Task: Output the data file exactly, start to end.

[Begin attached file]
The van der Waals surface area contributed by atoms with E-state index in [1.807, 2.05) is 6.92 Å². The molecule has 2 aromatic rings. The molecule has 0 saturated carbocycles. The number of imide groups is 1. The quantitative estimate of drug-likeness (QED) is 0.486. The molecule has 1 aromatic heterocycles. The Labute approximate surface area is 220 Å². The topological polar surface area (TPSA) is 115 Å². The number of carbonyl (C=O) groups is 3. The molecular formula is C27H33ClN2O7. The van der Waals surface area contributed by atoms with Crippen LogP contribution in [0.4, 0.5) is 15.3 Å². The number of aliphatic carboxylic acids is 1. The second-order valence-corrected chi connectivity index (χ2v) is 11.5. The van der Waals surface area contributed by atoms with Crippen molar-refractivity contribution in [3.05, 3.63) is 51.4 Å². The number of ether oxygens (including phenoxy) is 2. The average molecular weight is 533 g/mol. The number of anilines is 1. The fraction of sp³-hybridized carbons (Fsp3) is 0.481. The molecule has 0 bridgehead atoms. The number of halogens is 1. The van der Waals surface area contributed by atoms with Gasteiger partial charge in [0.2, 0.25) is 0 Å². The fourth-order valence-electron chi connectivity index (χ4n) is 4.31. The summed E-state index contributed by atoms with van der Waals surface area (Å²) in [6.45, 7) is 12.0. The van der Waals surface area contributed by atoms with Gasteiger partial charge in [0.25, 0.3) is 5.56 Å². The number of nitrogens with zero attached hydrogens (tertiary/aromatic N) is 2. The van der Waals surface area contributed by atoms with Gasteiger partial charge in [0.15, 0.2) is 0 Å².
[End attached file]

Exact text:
The van der Waals surface area contributed by atoms with E-state index in [1.807, 2.05) is 6.92 Å². The molecule has 2 aromatic rings. The molecule has 0 saturated carbocycles. The number of imide groups is 1. The quantitative estimate of drug-likeness (QED) is 0.486. The molecule has 1 aromatic heterocycles. The Labute approximate surface area is 220 Å². The topological polar surface area (TPSA) is 115 Å². The number of carbonyl (C=O) groups is 3. The molecular formula is C27H33ClN2O7. The van der Waals surface area contributed by atoms with Crippen LogP contribution in [0.4, 0.5) is 15.3 Å². The number of aliphatic carboxylic acids is 1. The second-order valence-corrected chi connectivity index (χ2v) is 11.5. The van der Waals surface area contributed by atoms with Crippen molar-refractivity contribution in [3.05, 3.63) is 51.4 Å². The number of ether oxygens (including phenoxy) is 2. The average molecular weight is 533 g/mol. The number of anilines is 1. The fraction of sp³-hybridized carbons (Fsp3) is 0.481. The molecule has 0 bridgehead atoms. The number of halogens is 1. The van der Waals surface area contributed by atoms with Gasteiger partial charge in [0.2, 0.25) is 0 Å². The fourth-order valence-electron chi connectivity index (χ4n) is 4.31. The summed E-state index contributed by atoms with van der Waals surface area (Å²) in [6.45, 7) is 12.0. The van der Waals surface area contributed by atoms with Gasteiger partial charge in [0.25, 0.3) is 5.56 Å². The number of nitrogens with zero attached hydrogens (tertiary/aromatic N) is 2. The van der Waals surface area contributed by atoms with Gasteiger partial charge in [0.15, 0.2) is 0 Å².